SAN FRANCISCO—Despite Microsoft Corp.'s claims to the contrary, its new Kinect motion-gaming ad-on for the Xbox 360 uses a standalone applications processor marketed by Marvell Technology Group Ltd. , according to a teardown analysis of the Kinect performed by UBM TechInsights.
TechInsights' teardown uncovered within Kinect a Marvell PXA 168 applications processor, a part usually found in notebook computers. In September, Microsoft reportedly said it decided not to use a dedicated processor in Kinect. Instead, the company reportedly said the peripheral would harness the power of the processor within the Xbox.
Microsoft (Redmond, Wash.) did not immediately respond to request for comment about the discrepancy.
TechInsights analysts concluded that Microsoft's head fake means the company has bigger plans to make Kinect more of a platform for applications beyond gaming, or that the company was simply trying to prevent the device from being hacked. The Kinect has reportedly already been hacked multiple times.
The analysts also believe that Microsoft may have underestimated the resource demand on the 360 console processor and was forced into using a laptop-equivalent processor to integrate the imaging, sensing, motor-drive and control functions and orchestrate I/O and communications between the Kinect and Xbox 360. It's also possible that the processor was required to support the spatial aspects of Kinect's multiple microphones, they said.
"It’s difficult to identify exactly what the Marvell processor accomplishes on the Kinect as investigation on how the firmware and software manage all control and processing functions and how they could be localized/virtualized to the Xbox haven’t been investigated yet," said Allan Yogasingam, a technical marketing manager at TechInsights. "Regardless, Microsoft has created a product that takes full advantage of all its components to provide an innovative gaming experience. The existence of this Marvell processor just opens the door for further innovation down the line and an extension of the Kinect from more than just a sensor-based gaming accessory."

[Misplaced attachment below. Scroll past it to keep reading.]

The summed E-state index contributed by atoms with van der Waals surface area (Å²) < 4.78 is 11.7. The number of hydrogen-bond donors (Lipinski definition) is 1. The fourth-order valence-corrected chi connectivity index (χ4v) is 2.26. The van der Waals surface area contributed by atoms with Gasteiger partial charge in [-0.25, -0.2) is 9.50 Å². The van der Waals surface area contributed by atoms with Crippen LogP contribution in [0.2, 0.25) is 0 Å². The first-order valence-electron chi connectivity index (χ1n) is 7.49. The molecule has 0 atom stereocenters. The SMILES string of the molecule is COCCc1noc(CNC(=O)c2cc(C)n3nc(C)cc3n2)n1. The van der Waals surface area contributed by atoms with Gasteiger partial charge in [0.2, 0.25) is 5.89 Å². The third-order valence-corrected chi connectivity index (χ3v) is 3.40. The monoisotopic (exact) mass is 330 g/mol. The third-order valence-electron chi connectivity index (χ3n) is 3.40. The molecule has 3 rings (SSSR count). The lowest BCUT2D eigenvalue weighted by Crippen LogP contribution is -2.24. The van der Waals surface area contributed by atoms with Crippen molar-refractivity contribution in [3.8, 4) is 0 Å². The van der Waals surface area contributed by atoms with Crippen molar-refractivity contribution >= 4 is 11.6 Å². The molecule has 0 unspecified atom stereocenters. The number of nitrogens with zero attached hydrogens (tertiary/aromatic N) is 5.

TechInsights also conducted further study on the sensor unit that works with Kinect's image processor, made by PrimeSense Ltd. The firm discovered that the CMOS image sensors used were provided by Aptina Imaging (the die markings on the sensors still refer to Micron Imaging, which was spun off into Aptina in 2008). The infrared camera uses the MT9M001 sensor and RGB input from the color camera features the MT9M112 sensor, TechInsights said.
Close up of the Marvell PXA 168 applications processor found inside Kinect. Source: UBM TechInsights.
Your artcle claims that the infrared camera uses the MT9M001 sensor and RGB input from the color camera features the MT9M112 sensor
According to datasheets, the MT9M001 is the colour sensor with a larger pixel size and not the IR sensor and the MT9M112 is the SOC image sensor more suitable for IR applications
I wonder if the plan was to get rid of the processor but time to market killed that idea and marketing had already set the party line. Still it's amazing companies don't realize everything is ripped apart and posted on the internet, video'd for YouTube and posted on eetimes.
I wonder if perhaps they did not want to take anything away from the 360 system? If they thought the need for an external processor would somehow make the main unit "look bad", I could understand their downplaying the external processing. I can't understand why they didn't just include it in the features for the Kinect and both short circuit all the focus on it while enabling them to say: We have a more powerful system with the addition of the 168? Sometimes companies have sensitivities to unusual things and this could be one of those times. Perhaps, there is concern internally for the 360's processing capacity? Maybe, they are planning an upgrade in the near future and do not want to tip their hand. Just a few questions to consider.
Indeed, almost everything has a processor of some sort in it, and in this case it is a positive selling point. By not sapping the resources of the 360, the fact that Kinect has its own processor is a very good thing -- something to be advertised, not denied.
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